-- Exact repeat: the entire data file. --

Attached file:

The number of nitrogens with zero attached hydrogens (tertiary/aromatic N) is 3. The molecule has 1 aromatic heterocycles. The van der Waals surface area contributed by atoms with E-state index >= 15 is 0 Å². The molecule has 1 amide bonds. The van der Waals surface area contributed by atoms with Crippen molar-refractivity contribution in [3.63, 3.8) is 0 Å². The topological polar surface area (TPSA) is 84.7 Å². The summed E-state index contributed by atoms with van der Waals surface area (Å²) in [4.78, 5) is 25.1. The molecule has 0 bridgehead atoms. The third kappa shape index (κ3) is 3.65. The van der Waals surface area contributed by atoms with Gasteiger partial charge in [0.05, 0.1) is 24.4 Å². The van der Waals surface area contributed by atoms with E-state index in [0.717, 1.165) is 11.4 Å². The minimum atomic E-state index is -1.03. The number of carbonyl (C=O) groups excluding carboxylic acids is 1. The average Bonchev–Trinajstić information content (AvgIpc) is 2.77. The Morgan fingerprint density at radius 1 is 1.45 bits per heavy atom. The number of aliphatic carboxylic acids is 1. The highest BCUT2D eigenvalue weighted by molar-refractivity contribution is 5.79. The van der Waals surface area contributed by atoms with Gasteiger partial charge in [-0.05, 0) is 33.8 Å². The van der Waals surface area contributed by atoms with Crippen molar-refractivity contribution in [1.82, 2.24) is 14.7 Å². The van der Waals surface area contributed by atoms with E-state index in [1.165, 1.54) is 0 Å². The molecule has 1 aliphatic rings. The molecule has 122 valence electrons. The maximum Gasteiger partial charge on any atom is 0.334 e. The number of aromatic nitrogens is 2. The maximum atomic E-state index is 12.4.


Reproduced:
The number of nitrogens with zero attached hydrogens (tertiary/aromatic N) is 3. The molecule has 1 aromatic heterocycles. The van der Waals surface area contributed by atoms with E-state index >= 15 is 0 Å². The molecule has 1 amide bonds. The van der Waals surface area contributed by atoms with Crippen molar-refractivity contribution in [3.63, 3.8) is 0 Å². The topological polar surface area (TPSA) is 84.7 Å². The summed E-state index contributed by atoms with van der Waals surface area (Å²) in [4.78, 5) is 25.1. The molecule has 0 bridgehead atoms. The third kappa shape index (κ3) is 3.65. The van der Waals surface area contributed by atoms with Gasteiger partial charge in [0.05, 0.1) is 24.4 Å². The van der Waals surface area contributed by atoms with E-state index in [0.717, 1.165) is 11.4 Å². The minimum atomic E-state index is -1.03. The number of carbonyl (C=O) groups excluding carboxylic acids is 1. The average Bonchev–Trinajstić information content (AvgIpc) is 2.77. The Morgan fingerprint density at radius 1 is 1.45 bits per heavy atom. The number of aliphatic carboxylic acids is 1. The highest BCUT2D eigenvalue weighted by molar-refractivity contribution is 5.79. The van der Waals surface area contributed by atoms with Gasteiger partial charge in [-0.05, 0) is 33.8 Å². The van der Waals surface area contributed by atoms with Crippen molar-refractivity contribution in [1.82, 2.24) is 14.7 Å². The van der Waals surface area contributed by atoms with E-state index in [1.165, 1.54) is 0 Å². The molecule has 1 aliphatic rings. The molecule has 122 valence electrons. The maximum Gasteiger partial charge on any atom is 0.334 e. The number of aromatic nitrogens is 2. The maximum atomic E-state index is 12.4.